Vouchers vs. the District with ‘More Money than God’

Editor’s Note: This post was updated on March 9, 2009.

This week, education secretary Arne Duncan referred to DC public schools as a district with “more money than God.” Perhaps he was thinking of the $24,600 total per-pupil spending figure I reported last year in the Washington Post and on this blog. If so, he’s low-balling the number. With the invaluable help of my research assistant Elizabeth Li, I’ve just calculated the figure for the current school year. It is $26,555 per pupil.

In his address to Congress and his just-released budget, the president repeatedly called for efficiency in government education spending. At the same time, the Democratic majorities in the House and Senate have been trying to sunset funding for the DC voucher program that serves 1,700 poor kids in the nation’s capital. So it seems relevant to compare the efficiencies of these programs.

According to the official study of the DC voucher program, the average voucher amount is less than $6,000. That is less than ONE QUARTER what DC is spending per pupil on education. And yet, academic achievement in the voucher program is at least as good as in the District schools, and voucher parents are much happier with the program than are public school parents.

In fact, since the average income of participating voucher families is about $23,000, DC is currently spending almost as much per pupil on education as the vouchers plus the family income of the voucher recipients COMBINED.

So Mr. President and Secretary Duncan, could you please sit down with Democratic leaders in the Senate before next Monday’s vote on an amendment to keep funding the DC voucher program, and reassert to them your desire for efficiency and your opposition to kicking these children out of a program that they depend on?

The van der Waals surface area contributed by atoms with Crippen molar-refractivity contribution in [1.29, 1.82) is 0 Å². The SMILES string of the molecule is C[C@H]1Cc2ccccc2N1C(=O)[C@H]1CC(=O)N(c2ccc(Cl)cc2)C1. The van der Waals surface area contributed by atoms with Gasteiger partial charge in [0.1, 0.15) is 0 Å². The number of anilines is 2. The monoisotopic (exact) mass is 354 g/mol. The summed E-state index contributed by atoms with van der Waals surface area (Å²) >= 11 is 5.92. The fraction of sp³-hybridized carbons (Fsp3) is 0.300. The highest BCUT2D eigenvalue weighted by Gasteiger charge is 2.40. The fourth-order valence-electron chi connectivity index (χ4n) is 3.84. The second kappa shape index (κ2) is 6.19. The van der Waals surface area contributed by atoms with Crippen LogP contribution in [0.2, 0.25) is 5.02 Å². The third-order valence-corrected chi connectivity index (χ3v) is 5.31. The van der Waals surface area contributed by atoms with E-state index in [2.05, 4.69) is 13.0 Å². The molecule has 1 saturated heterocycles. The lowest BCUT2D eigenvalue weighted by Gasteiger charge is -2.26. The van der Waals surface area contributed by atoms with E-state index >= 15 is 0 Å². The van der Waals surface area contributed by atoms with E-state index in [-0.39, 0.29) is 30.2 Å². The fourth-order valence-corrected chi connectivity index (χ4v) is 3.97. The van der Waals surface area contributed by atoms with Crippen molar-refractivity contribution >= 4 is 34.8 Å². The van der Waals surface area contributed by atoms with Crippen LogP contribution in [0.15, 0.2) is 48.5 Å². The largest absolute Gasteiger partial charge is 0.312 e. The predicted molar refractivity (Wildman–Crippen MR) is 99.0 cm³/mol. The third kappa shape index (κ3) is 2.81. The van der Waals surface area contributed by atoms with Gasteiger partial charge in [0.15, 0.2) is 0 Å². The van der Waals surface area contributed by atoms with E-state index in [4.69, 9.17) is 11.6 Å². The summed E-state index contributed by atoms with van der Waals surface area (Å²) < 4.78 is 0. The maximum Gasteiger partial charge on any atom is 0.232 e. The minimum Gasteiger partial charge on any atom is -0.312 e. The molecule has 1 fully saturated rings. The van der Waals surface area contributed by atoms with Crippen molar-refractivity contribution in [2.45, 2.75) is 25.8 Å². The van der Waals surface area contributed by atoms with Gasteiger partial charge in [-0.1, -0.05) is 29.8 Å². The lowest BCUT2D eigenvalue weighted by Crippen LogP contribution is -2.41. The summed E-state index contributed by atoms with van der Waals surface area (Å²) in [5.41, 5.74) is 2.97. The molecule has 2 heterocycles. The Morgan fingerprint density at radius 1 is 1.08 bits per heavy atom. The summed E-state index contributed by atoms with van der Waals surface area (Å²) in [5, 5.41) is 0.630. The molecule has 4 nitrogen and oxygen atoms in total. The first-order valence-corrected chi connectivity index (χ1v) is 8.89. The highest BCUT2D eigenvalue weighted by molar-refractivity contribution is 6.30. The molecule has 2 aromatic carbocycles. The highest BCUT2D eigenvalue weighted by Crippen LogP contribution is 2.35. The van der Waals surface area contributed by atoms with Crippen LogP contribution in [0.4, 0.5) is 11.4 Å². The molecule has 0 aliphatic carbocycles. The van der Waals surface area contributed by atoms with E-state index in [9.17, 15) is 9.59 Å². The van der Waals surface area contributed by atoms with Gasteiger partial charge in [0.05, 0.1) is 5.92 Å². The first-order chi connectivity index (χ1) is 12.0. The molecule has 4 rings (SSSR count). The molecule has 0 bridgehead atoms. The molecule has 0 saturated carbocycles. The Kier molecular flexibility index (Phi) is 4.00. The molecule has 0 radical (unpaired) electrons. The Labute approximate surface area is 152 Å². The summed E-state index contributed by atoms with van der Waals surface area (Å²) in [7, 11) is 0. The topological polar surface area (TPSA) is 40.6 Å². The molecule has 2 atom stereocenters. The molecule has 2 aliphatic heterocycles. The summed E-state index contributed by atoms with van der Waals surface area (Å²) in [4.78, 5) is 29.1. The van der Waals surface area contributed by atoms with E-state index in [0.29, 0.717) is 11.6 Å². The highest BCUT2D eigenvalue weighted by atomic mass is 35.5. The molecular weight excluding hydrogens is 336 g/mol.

Here are the details of, and sources for, the DC education spending calculation:

Excluding preschool, higher education, and charter schools, the main education expenditures in the District are as follows:

Office of the Deputy Mayor for Education $4,917,325
DCPS (k-12 relevant items only, see below) $593,961,000
OSSE (k-12 relevant items only, see below) $198,277,000
Office of Public Education Facilities Modernization $38,368,800
Non-public Tuition** $141,700,442
Special Education Transportation** $75,558,319
Capital funding $239,033,000
Total DC k-12 budget $1,291,815,886
DCPS official total enrollment (incl. special ed.) 48,646
Total per pupil spending $26,555

Budget Sources:

DC budget FY2009, Agency budget chapters, part 2

DC Budget FY2009, Capital Appendices, part 2

DC Budget FY2009, Operating Appendices, part 2

Enrollment Source:

Linda Faison at DCPS, e-mail, March 5, 2009

The non-k-12 items excluded from the OSSE budget were:

            amount      code     description

$36,697,000  A245 public charter financing and support
$85,943,000  a430 early care & education administration
$6,322,000  a431 childcare program development
$14,544,000  a432 pre-k and school readiness
$459,000  a433 early childhood infants and toddlers
$2,036,000  a434 income eligibility determination
$37,000  a440 career & technical education
$34,397,000  a475 DC Tag
$726,000  a470 post secondary educ & workforce readiness
$4,574,000  a471 career and tech education
$3,237,000  a472 adult and family education
$1,800,000  a477 adult scholarship

The non-k-12 item excluded from the DCPS budget was:

            amount      code     description

$58,780,000  2200 early childhood education

Transfers from OSSE to DCPS (count in OSSE budget, but not in DCPS budget):

Revenue code Amount

706 $18,172,000
727 $90,290,000
728 $1,370,000